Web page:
Lehman Lessons

Posted on September 17, 2009 by David Laidlaw 

September 15, 2008 Lehman Brothers filed for bankruptcy triggering a financial meltdown.  Looking back, many wonder why Lehman was not saved.  AIG was given an $85 billion government bailout and Merrill Lynch was force fed to Bank of America soon after Lehman filed.  Then Treasury Secretary Henry Paulson maintains he did not have the authority to save the company and the public did not want another bailout (Fannie Mae and Freddie Mac were bailed out a couple weeks prior).  Federal Reserve Chairman Ben Bernanke denied Lehman status as a bank holding company and therefore denied access to its discount window, i.e. access to cheap money.  Goldman Sachs and other financial institutions were given access a few weeks later.

The bottom line is the government could have done something to save Lehman.  At the very least, Paulson could have strong-armed another bank into buying Lehman as he seemingly did when JP Morgan bought Bear Stearns.  I believe Paulson, Bernanke and others wanted to send a message that the government would not swoop in to save every bank.  And since Lehman was not a bank holding company with consumer deposits, its collapse would not cause panic on Main Street.  We’ll let this bank collapse to teach everyone a lesson and hopefully Mains Street will not notice.

This is a good idea in theory.  If banks have a fear of failure, they will dial down leverage and hopefully avert future financial crisis.  Of course, actions speak louder than words.  The government has proved more than willing to help since Lehman collapsed.  Citigroup was given more bailout money in November 2008.  Accounting rules were changed so banks did not have to mark their assets to market, and therefore provide an accurate picture of their balance sheet.  The most troubling trend is the acceptance that certain banks pose “systemic risk.”  Basically the government has acknowledged that it will not let certain banks fail—this creates a nice winner take all market for banks.  Get big enough and the government will bail you out.  This means certain banks can take on more leverage than their less important peers, and in turn drive those smaller peers out of business and become even bigger.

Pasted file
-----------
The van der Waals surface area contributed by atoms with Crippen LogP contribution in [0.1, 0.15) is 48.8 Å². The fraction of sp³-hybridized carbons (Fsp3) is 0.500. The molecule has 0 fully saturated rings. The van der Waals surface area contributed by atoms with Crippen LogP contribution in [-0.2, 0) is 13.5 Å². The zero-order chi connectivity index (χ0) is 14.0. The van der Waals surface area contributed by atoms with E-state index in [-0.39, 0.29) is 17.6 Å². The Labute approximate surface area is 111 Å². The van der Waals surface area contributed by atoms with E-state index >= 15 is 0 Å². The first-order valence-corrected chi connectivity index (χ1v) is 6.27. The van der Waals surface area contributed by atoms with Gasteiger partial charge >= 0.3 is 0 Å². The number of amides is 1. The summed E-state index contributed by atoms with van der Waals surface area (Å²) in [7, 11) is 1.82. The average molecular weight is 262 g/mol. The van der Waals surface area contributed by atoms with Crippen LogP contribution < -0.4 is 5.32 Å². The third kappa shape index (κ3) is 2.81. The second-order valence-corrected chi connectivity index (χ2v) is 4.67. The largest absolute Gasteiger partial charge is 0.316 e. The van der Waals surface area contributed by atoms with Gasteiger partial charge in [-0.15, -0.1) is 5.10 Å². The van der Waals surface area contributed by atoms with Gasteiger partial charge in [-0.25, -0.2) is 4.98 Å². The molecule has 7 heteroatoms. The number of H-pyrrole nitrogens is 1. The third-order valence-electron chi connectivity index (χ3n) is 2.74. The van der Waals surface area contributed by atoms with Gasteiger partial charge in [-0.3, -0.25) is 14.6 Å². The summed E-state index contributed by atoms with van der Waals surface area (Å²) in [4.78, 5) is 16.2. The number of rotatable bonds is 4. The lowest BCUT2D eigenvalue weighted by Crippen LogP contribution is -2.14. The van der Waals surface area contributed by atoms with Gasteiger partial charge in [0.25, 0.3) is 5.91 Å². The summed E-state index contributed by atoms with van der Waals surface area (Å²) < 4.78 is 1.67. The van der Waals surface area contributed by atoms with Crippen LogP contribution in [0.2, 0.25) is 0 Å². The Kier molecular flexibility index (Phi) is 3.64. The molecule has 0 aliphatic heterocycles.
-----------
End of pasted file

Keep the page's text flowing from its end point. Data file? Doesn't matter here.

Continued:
The lesson from Lehman seems to be if you’re going to fail, make sure you’re big enough so your failure causes widespread pain.  I don’t believe this was the intent and it should be reversed—the current situation puts too much taxpayer money at risk.  The solution may be simple—re-institute the Glass-Steagall Act of 1933 which prohibited a bank holding company from owning other financial companies, thus keeping them from posing systemic risk.  The act was repealed in 1999 and has been reversed to the point that financial institutions such as Goldman are instructed to convert to bank holding companies.  The simple beauty of the Act was that it kept risk taking banks such as Lehman separate from bank holdings companies.  This meant those taking risks did not hold consumer deposits, limiting much of the damage to Wall Street when they failed.